Now we're going to move on to the front bolt. Before we put our new Leaf Spring in, just want to make sure this area up in here is clear of any major debris. There's no rips, tears, nothing that can damage the new bushing. Once it's clean, we can now get ready to install our new Leaf Spring. Going to put a little grease up in here, just to make it go in a little bit easier. Now, I'll put the new Leaf Spring up into place. Good idea to get some help for this part, because these are heavy. It can also be kind of tough to line up. We're using our new bolt and nut, and the original washer. Just get it hand-tight for now.
There's nothing wrong with our original shackles, even the bushing's weren't terrible, but we do want to replace them while we're here. We're installing our new Whiteline bushing. What I'm going to do is start with just the shackle and a single bushing, put this on first and put it up under the chassis of the car. Just a little bit of applied lubricant on here. Put some on the outside to make it easier to get up into the chassis. I'm going to make sure the hole in the frame is also clear of any debris that would damage the bushings, put it up into place. Once again, we're going to grease the outside of the bushing here, install the outer bushing into our Leaf Spring. Okay, now put the Leaf up into place. The same thing with the other 2 bushings. You want to lube them up and slide the 1 on the top side of the frame, and the bottom one on the Leaf Spring itself, and use a big set of lock jaws to pull it together. Do the same thing with the bottom one. Now, you reinstall the plate for the shackle. Install the nuts and tighten them down. You want to tighten these until they get snug and you see the bushing starting to squeeze. You don't want to over crank these, because you can break them pretty easily.
We are about ready to mount the U-bolts to the shock plate now, so what we're going to do is lower the rear down till it's sitting on the Leaf Spring. There's this stud that goes up in there, the hole is pretty large, it's pretty tough to miss. There we go, once it's tucked in and pressure is off, now you can install the U-bolts. Then, pull that into place, make sure it's behind the brake line. Don't go over it. Now, we line everything up. You should get one sort of barely started, just enough to hold in place and then we can work on lining the other.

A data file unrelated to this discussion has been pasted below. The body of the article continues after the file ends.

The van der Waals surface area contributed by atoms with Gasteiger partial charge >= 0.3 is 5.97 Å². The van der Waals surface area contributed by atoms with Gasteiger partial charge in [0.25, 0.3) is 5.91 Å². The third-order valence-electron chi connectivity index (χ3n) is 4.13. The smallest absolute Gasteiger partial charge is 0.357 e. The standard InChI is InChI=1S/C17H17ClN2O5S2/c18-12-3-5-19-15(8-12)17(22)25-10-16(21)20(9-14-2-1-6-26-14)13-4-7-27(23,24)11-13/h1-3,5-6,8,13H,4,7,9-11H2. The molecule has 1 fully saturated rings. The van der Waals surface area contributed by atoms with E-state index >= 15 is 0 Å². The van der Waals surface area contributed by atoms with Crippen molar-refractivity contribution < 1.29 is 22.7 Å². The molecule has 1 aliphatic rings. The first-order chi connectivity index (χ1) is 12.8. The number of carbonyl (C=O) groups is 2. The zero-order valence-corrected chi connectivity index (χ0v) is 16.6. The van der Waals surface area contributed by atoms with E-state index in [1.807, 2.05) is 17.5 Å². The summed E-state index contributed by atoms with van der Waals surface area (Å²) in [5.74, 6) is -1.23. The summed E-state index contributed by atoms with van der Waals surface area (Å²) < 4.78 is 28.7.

Okay, with that hand tight, we're going to give you a little preview of our next installation. Obviously, the shock probably should be replaced next, but we're going to leave it on here for now. It'll be the next video we'll probably do on this car. You definitely should not be able to move that so easily. The shock is pretty much here for looks only at this point. All right, I can tighten everything up. The front bolt, we're still going to leave hand tight at this point. You don't want to crank this tight until you have weight on the suspension of the car, or else you can bind-up the bushing and damage it. Now, as we're normally going to say, repeat the process on the other side. In this case, we are going to show you the front how to remove a damaged bolt.
Here's what I mean by a seized bolt. We're over here on the driver side, we have the nut off the outside, we put the gun up, basically it's just spinning. It's not backing off. The first thing you want to do is grab a punch and hammer, see if maybe you get lucky and you can hammer it out. As you can see, it still hasn't budged. Now on to the next step. Now before we get into something requiring cutting, the last step is to try an air hammer or air chisel, put it on the outside of the bolt. Again, see if you can force it through, make it separate from the sleeve. Now, in our case, the air hammer is working. If it didn't, what you'd want to do is put the leaf spring forward, get up as high up in here as you can and plasma cutter, torch, whatever you happen to have that you can get up at this angle and cut it off right here so it sort of falls apart and comes out.
Now the driver side leaf spring is out, the process is the same as the passenger side. Put it back together and your installation is finished. Again, once the car is back on the ground and everything's tightened up, don't forget to tighten up the front eye bolts because you want to do that with the suspension loaded. The Scott Drake Leaf Springs are perfect for our 6 cylinder car. It gave it the exact right height, thanks to the light-duty design, and the car should ride a heck of a lot better, as well. Overall, the installation, it's a 2-3 hour installation. If you have some trouble getting the front bolts out, it could take a little bit longer. Take your time, you'll be back on the road in no time.